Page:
After the service Sunday, we had a small group conversation – what some congregations call a talkback but which Saratoga calls “church chat.” It was a lively discussion about the series of sermons I just wrapped up on God – over three weeks, I talked about the transcendent, the immanent, and the creating-creator aspects of the Divine as we see them in our principles and our hymns.
During the conversation, one member asked me “did you put process theology at the end on purpose?” The question was probably meant to tease out my own beliefs, which I addressed – yes, process theology clicks for me, and it feels like a broader idea of God that encompasses the transcendent and the immanent.
But I think there’s more to it than that. And I have been thinking about it a lot. There are many reasons I put this relational, creative, dynamic God at the end of the series – and what I keep coming down to is that this image of God – this ever-expanding, ever-changing Divine energy/spirit/infinite all – doesn’t coerce us but rather entices us toward beauty and goodness. This creating-creator God embraces us in the family of humanity and shows us infinite possibility in every choice we make. This way of being in the world, with each other, as artists of time and space, as painters of beauty and truth, as sculptors of dignity and justice, is what we are each called to be at each moment.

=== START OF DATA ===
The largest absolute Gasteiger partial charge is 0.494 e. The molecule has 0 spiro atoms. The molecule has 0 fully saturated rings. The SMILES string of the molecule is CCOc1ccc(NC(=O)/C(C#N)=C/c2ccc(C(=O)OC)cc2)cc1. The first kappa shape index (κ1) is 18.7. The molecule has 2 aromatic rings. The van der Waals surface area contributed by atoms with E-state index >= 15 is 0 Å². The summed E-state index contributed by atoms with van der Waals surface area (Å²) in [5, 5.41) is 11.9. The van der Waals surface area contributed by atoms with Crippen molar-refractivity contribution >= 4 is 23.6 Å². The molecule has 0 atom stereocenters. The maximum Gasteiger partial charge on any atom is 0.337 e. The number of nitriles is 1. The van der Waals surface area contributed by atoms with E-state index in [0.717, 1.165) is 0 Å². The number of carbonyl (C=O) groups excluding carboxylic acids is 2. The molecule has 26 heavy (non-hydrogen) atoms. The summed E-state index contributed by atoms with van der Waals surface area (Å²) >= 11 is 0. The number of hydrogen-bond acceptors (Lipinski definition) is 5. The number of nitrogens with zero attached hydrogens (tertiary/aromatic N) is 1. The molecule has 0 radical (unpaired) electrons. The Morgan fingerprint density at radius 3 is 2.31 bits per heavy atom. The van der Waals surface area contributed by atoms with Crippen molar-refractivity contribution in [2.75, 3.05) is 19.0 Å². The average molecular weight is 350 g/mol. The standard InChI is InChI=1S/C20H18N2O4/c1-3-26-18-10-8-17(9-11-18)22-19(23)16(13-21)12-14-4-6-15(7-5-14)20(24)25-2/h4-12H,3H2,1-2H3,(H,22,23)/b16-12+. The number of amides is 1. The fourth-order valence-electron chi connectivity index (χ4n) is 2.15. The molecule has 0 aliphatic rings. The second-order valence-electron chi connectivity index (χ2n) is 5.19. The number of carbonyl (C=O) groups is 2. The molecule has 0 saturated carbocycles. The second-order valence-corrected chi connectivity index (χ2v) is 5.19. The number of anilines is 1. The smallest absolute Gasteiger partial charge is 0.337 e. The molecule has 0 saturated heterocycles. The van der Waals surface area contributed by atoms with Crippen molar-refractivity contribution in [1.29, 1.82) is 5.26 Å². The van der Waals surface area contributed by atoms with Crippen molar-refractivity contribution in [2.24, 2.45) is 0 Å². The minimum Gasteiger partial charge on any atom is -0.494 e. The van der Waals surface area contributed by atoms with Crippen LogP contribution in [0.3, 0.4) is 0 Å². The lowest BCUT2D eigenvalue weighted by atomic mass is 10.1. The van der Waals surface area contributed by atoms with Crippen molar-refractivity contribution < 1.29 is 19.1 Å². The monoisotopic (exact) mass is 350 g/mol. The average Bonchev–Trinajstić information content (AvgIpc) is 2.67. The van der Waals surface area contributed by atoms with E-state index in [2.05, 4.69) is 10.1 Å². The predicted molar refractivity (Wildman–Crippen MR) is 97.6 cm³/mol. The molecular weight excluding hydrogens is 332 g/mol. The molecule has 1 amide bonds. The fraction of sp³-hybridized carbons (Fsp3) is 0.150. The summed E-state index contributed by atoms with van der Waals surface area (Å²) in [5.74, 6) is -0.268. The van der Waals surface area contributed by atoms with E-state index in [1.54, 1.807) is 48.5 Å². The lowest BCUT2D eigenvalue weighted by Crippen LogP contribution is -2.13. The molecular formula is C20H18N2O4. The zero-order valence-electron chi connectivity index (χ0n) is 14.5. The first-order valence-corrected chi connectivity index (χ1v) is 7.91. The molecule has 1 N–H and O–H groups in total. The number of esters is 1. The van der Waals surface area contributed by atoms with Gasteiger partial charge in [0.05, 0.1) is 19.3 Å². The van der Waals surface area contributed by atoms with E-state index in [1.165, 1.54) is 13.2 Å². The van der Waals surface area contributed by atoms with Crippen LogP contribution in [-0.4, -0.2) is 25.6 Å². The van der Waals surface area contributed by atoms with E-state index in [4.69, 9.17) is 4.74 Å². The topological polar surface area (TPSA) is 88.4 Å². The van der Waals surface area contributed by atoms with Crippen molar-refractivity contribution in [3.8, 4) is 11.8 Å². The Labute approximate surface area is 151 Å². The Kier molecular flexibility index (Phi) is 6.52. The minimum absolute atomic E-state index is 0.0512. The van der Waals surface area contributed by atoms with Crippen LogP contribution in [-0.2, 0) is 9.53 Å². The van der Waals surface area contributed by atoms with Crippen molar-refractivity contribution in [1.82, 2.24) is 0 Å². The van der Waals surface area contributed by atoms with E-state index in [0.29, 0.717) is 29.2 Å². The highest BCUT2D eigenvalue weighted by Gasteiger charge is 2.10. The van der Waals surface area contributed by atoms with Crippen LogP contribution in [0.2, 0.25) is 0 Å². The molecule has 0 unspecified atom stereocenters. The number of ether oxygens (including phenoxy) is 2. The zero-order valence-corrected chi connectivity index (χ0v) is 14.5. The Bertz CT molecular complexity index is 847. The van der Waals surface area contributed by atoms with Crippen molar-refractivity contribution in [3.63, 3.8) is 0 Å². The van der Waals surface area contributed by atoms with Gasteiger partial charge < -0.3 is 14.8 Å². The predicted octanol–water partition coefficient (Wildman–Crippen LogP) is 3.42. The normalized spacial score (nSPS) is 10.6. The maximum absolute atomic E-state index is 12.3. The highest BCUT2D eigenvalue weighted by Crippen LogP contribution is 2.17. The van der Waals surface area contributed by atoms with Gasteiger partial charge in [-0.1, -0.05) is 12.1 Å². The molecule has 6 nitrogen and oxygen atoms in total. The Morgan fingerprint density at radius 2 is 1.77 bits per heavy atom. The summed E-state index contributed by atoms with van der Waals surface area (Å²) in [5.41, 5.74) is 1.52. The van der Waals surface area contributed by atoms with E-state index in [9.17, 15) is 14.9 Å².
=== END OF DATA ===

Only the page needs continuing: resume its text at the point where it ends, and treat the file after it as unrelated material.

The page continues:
This calling vibrates through the hallowed halls of our theological house. Our Unitarian, Universalist, and Unitarian-Universalist roots call us to choose, at each moment, a path toward goodness and healing, to create a community of well-being, to reach out.
This creator, creating, relational, dynamic God IS the God of Unitarian Universalism. This is the faith that calls us to action. This theology is how we make our way in the world. And we must make the choice, at every moment, to act. How will we act?
And more to the point, how will I act? What choices do I make? How am I an artist of creation, painting and weaving and sculpting my corner of the universe to make it more compassionate, beautiful, healing, just?
I put the God of process theology at the end of the series because we cannot just sit and sing and think about God. We have to do. We HAVE to take an active role. Life is not a spectator sport; we must all act in this participatory universe.